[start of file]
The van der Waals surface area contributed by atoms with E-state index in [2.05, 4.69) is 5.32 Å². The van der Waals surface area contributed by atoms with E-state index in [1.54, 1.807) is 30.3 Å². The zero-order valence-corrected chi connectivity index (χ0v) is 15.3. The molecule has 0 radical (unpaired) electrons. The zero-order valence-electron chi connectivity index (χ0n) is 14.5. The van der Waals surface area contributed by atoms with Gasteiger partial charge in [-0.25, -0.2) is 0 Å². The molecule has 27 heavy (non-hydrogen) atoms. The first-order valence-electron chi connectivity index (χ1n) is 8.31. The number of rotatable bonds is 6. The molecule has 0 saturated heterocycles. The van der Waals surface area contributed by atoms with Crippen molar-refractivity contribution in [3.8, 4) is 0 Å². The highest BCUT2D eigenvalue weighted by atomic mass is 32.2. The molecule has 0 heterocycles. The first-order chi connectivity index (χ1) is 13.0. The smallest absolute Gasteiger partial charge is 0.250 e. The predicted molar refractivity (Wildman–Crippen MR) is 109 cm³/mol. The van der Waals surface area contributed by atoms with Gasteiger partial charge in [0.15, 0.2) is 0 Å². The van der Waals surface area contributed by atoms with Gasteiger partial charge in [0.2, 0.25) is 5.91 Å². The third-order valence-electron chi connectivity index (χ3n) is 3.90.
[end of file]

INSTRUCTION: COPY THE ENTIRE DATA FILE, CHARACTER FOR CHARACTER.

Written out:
The van der Waals surface area contributed by atoms with E-state index in [2.05, 4.69) is 5.32 Å². The van der Waals surface area contributed by atoms with E-state index in [1.54, 1.807) is 30.3 Å². The zero-order valence-corrected chi connectivity index (χ0v) is 15.3. The molecule has 0 radical (unpaired) electrons. The zero-order valence-electron chi connectivity index (χ0n) is 14.5. The van der Waals surface area contributed by atoms with Gasteiger partial charge in [-0.25, -0.2) is 0 Å². The molecule has 27 heavy (non-hydrogen) atoms. The first-order valence-electron chi connectivity index (χ1n) is 8.31. The number of rotatable bonds is 6. The molecule has 0 saturated heterocycles. The van der Waals surface area contributed by atoms with Crippen molar-refractivity contribution in [3.8, 4) is 0 Å². The highest BCUT2D eigenvalue weighted by atomic mass is 32.2. The molecule has 0 heterocycles. The first-order chi connectivity index (χ1) is 13.0. The smallest absolute Gasteiger partial charge is 0.250 e. The predicted molar refractivity (Wildman–Crippen MR) is 109 cm³/mol. The van der Waals surface area contributed by atoms with Gasteiger partial charge in [0.15, 0.2) is 0 Å². The van der Waals surface area contributed by atoms with Gasteiger partial charge in [0.2, 0.25) is 5.91 Å². The third-order valence-electron chi connectivity index (χ3n) is 3.90.